AUSTIN (KXAN) — A day before Texas’ new fetal heartbeat law is set to take effect, a judge in Travis County granted several temporary restraining orders preventing certain lawsuits from being filed under the new rules.
Senate Bill 8 was signed into law in May and restricts abortion procedures after a fetal heartbeat is detected, which can happen as early as six weeks into a pregnancy. The law also allows any Texas citizen to sue someone who performs an abortion or aids and abets in the process if a heartbeat is detected in the womb.
The legislation already faced several legal challenges in the weeks leading up to its Sept. 1 implementation, filed by people who feel the definition of “aiding” the abortion process may be too broad.
District Judge Amy Clark Meachum considered three cases on Tuesday morning: one, brought by an attorney and sexual assault victims’ advocate named Michelle Tuegel; another brought by Bridge Collective, a resource group for people seeking an abortion; and another brought by Allie Van Stean, a woman who regularly donates to women’s health clinics.
On Tuesday morning, the judge granted temporary restraining orders (TROs) in all three instances against the group Texas Right to Life. According to attorneys for these three plaintiffs, the TROs prevent Texas Right to Life from filing lawsuits under the new fetal heartbeat law, until the court can conduct a full-scale temporary injunction hearing later in September.
Their attorneys say the ruling is significant for their clients, because they had to prove “probable right to relief” to get the TRO — meaning they were able to show the judge evidence supporting their challenge to the law’s constitutionality.
“There will be potential for dozens, if not hundreds or thousands, of lawsuits against not just abortion providers,” said one of these attorneys, Jennifer Ecklund. “But also the everyday person, whether it’s a lawyer or a counselor or a rape crisis center.”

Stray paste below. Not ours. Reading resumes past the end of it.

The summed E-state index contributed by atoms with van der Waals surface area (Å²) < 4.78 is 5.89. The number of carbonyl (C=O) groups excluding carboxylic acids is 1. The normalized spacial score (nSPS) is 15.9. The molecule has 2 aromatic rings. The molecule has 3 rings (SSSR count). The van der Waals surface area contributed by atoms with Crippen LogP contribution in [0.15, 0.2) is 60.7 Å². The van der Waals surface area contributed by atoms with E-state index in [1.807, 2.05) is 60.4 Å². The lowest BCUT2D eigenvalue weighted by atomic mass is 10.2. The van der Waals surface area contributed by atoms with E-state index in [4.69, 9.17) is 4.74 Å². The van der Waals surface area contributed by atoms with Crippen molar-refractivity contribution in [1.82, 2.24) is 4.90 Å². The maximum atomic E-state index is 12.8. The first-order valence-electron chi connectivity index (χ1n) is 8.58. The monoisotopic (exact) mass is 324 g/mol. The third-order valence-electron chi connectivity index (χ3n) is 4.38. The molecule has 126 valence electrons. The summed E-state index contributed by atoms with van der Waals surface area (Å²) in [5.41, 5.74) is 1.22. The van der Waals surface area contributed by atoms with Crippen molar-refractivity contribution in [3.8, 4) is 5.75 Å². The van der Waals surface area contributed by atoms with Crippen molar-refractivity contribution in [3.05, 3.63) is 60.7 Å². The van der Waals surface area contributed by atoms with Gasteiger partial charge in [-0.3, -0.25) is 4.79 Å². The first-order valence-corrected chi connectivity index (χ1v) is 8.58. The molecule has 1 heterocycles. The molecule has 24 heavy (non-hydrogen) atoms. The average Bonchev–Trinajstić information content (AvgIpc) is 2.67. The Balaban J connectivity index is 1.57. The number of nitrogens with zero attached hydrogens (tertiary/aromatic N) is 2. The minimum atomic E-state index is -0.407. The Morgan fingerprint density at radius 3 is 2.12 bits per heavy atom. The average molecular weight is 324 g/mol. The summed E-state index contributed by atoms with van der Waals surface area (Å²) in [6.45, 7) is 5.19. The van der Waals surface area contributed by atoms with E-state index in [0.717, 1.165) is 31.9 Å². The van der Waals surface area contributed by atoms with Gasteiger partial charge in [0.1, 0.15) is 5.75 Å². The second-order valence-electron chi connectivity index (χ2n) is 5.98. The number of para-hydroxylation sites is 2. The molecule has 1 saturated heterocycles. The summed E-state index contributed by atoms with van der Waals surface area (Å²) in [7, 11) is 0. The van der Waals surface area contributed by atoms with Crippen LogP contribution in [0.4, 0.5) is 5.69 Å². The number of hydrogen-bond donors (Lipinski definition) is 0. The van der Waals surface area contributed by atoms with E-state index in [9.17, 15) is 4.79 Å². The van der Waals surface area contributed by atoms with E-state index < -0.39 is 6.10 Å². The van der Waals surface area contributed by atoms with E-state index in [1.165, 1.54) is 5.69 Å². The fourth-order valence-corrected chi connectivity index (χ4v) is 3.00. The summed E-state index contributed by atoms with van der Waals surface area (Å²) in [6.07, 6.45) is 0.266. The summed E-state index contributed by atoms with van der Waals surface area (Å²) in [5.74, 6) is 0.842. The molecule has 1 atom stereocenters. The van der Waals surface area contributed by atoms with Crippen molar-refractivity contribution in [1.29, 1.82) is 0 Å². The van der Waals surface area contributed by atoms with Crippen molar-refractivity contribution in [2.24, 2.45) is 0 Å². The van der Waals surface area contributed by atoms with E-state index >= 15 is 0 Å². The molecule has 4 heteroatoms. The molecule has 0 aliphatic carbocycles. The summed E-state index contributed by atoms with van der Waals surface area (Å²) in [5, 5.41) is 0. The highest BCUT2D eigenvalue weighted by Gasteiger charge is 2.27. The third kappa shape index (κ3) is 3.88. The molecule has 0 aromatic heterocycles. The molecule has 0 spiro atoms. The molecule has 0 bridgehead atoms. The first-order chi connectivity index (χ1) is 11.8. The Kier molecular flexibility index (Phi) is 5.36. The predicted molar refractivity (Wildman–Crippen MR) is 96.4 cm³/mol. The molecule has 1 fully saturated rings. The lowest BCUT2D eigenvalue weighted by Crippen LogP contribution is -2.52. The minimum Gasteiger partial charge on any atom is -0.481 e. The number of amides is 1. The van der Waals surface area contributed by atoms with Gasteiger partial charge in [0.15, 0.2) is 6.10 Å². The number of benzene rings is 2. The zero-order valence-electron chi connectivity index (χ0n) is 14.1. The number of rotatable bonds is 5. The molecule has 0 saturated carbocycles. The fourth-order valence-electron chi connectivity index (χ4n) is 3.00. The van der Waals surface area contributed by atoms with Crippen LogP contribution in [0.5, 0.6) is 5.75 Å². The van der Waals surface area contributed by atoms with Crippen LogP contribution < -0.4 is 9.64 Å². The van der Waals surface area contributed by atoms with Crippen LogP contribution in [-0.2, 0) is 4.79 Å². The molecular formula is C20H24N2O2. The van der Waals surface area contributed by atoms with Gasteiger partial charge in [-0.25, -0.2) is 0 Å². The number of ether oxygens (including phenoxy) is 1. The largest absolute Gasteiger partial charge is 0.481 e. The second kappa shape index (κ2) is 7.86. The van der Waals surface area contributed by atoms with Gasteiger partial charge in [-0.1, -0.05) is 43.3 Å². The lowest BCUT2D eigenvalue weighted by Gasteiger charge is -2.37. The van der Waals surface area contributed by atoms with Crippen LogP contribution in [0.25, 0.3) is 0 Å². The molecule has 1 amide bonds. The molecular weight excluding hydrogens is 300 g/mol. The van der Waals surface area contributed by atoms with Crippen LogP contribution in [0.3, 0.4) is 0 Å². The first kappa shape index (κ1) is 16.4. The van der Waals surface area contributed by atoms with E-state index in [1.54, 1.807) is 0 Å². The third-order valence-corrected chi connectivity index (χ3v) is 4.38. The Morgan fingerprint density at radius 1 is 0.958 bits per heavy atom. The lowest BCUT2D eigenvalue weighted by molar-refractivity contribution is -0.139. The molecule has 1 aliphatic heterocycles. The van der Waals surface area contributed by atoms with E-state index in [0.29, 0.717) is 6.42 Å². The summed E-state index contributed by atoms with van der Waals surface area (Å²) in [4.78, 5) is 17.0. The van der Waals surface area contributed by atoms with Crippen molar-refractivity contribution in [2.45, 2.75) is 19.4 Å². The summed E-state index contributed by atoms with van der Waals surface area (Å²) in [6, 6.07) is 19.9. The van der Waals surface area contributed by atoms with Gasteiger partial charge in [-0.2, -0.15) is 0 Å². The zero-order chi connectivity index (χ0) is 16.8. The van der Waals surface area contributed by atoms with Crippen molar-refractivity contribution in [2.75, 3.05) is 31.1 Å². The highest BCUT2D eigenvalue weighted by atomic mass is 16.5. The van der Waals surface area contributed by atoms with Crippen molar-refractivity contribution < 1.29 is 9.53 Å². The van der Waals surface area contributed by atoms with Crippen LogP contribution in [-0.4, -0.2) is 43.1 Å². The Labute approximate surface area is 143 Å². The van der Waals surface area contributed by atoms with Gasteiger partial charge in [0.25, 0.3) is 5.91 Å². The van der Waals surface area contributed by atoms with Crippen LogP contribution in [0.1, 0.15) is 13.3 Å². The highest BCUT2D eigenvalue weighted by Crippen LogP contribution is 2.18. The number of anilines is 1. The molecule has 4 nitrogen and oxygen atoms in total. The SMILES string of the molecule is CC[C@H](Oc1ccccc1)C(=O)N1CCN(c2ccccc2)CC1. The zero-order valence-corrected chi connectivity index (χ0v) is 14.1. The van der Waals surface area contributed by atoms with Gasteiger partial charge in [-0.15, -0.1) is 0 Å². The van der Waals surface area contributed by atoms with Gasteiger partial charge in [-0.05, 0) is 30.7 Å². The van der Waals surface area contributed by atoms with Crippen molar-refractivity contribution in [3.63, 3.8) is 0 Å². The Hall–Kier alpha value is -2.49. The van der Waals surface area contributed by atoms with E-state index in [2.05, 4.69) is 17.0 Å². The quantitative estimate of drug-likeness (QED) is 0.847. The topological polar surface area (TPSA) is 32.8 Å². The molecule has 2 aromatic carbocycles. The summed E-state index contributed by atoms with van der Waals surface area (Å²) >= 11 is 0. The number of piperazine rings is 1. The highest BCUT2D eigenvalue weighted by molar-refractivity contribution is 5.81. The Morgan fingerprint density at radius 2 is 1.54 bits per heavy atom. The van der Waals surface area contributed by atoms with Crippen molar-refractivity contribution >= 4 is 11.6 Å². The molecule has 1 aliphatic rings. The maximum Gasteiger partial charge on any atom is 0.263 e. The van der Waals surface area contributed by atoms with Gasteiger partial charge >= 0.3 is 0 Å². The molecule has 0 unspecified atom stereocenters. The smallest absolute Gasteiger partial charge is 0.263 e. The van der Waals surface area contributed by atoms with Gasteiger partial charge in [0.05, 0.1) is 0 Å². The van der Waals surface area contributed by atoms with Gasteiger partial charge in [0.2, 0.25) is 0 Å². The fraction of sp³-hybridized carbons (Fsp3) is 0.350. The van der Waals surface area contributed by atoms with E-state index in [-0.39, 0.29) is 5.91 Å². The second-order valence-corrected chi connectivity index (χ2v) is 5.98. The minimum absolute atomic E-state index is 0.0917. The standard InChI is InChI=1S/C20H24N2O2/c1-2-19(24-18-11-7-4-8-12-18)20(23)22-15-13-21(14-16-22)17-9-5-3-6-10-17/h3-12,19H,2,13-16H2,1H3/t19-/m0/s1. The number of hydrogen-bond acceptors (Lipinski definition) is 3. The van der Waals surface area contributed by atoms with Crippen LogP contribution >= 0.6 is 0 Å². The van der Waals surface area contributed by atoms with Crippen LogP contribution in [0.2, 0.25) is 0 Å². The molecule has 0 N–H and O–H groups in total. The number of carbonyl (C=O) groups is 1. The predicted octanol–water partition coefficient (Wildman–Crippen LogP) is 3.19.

They are arguing the new law infringes on their clients’ rights under the Texas and U.S. Constitutions.
“This ruling by a Travis County judge does not change Texas Right to Life’s plans. Texas Right to Life is still legally authorized to sue others who violate the Texas Heartbeat Act, including abortionists.”
Texas Right to Life statement, following district court ruling
KXAN spoke to some of these plaintiffs last week.
Allie Van Stean explained, “Simply donating to places like Planned Parenthood count as aiding and abetting an abortion… If I’m donating to Planned Parenthood, I’m not necessarily giving with the intent to assist women in getting an abortion. Planned Parenthood and other places provide necessary and needed services like birth control at a lower cost, affordable options for women who can’t afford it.”
Michelle Tuegel said she was worried about the broader effect the law will have on her own clients.
“The chilling impact that [the law] will have on women and survivors — and even being willing to pick up the phone and ask for help,” she said.
In a statement, the group Texas Right to Life noted it never threatened to sue these three specific plaintiffs.
Still, Kimberlyn Schwartz, a spokesperson for the group, said the judge’s ruling was “narrow” and only applies to these specific cases. She also clarified it does not block the Texas Heartbeat Act from being broadly enforced at midnight.
“This heartbeat is a sign of life,” she said. “We as Texans are responsible for protecting that life.”
Their group set up an anonymous, online tip form for people to report potentially illegal activity under the law, once it takes affect.
“Really, we are just watching to make sure that abortionists follow the law, that they are not going to kill any pre-born babies once the heartbeat is detectable,” Schwartz said.
Schwartz told KXAN on Tuesday they do not plan to target lawsuits against any women who many be seeking an abortion.
“We see the woman as a victim, too, in this situation. Of her circumstances, of society that has told women they have to have an abortion to be successful. ‘You can’t succeed unless you kill your pre-born baby.’ That’s just wrong. We believe that both lives, the woman and the baby, are valuable in this situation,” she said.
Meanwhile, abortion providers, including Planned Parenthood, have asked the U.S. Supreme Court to block the enforcement of this law, arguing the law would essentially overturn the precedent set by Roe v. Wade.
If the Supreme Court does not intervene, the law will go into effect at midnight.